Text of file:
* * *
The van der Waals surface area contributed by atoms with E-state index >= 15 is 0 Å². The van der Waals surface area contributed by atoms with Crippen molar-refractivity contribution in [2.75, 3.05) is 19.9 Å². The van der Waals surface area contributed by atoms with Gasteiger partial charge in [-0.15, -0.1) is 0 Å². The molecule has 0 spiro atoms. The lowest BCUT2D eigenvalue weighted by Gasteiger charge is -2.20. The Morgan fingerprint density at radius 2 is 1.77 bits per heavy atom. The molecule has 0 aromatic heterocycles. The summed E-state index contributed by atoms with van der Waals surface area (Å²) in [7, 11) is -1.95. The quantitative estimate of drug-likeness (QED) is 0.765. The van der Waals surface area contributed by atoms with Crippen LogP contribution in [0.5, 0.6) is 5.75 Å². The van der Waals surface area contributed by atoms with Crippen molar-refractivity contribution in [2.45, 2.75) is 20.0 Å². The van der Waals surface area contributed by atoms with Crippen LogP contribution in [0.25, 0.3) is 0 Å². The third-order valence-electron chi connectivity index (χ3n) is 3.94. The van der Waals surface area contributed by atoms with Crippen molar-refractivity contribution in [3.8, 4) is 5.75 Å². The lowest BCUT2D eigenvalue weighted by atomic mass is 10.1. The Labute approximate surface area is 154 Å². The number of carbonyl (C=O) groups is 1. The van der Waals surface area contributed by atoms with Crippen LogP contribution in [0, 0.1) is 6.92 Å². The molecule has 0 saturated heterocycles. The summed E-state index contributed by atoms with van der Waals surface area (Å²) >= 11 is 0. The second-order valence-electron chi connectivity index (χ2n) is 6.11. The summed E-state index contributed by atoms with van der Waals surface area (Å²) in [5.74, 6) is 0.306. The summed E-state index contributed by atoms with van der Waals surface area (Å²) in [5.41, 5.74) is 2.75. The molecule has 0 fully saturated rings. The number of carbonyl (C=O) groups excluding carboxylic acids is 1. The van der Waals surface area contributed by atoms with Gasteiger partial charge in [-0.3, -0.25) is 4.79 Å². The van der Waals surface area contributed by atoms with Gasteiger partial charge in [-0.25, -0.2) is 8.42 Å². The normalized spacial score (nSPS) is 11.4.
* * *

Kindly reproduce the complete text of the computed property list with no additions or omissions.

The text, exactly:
The van der Waals surface area contributed by atoms with E-state index >= 15 is 0 Å². The van der Waals surface area contributed by atoms with Crippen molar-refractivity contribution in [2.75, 3.05) is 19.9 Å². The van der Waals surface area contributed by atoms with Gasteiger partial charge in [-0.15, -0.1) is 0 Å². The molecule has 0 spiro atoms. The lowest BCUT2D eigenvalue weighted by Gasteiger charge is -2.20. The Morgan fingerprint density at radius 2 is 1.77 bits per heavy atom. The molecule has 0 aromatic heterocycles. The summed E-state index contributed by atoms with van der Waals surface area (Å²) in [7, 11) is -1.95. The quantitative estimate of drug-likeness (QED) is 0.765. The van der Waals surface area contributed by atoms with Crippen LogP contribution in [0.5, 0.6) is 5.75 Å². The van der Waals surface area contributed by atoms with Crippen molar-refractivity contribution in [2.45, 2.75) is 20.0 Å². The van der Waals surface area contributed by atoms with Crippen LogP contribution in [0.25, 0.3) is 0 Å². The third-order valence-electron chi connectivity index (χ3n) is 3.94. The van der Waals surface area contributed by atoms with Crippen molar-refractivity contribution in [3.8, 4) is 5.75 Å². The lowest BCUT2D eigenvalue weighted by atomic mass is 10.1. The Labute approximate surface area is 154 Å². The number of carbonyl (C=O) groups is 1. The van der Waals surface area contributed by atoms with Crippen LogP contribution in [0, 0.1) is 6.92 Å². The molecule has 0 saturated heterocycles. The summed E-state index contributed by atoms with van der Waals surface area (Å²) >= 11 is 0. The second-order valence-electron chi connectivity index (χ2n) is 6.11. The summed E-state index contributed by atoms with van der Waals surface area (Å²) in [5.74, 6) is 0.306. The summed E-state index contributed by atoms with van der Waals surface area (Å²) in [5.41, 5.74) is 2.75. The molecule has 0 fully saturated rings. The number of carbonyl (C=O) groups excluding carboxylic acids is 1. The van der Waals surface area contributed by atoms with Gasteiger partial charge in [-0.3, -0.25) is 4.79 Å². The van der Waals surface area contributed by atoms with Gasteiger partial charge in [-0.25, -0.2) is 8.42 Å². The normalized spacial score (nSPS) is 11.4.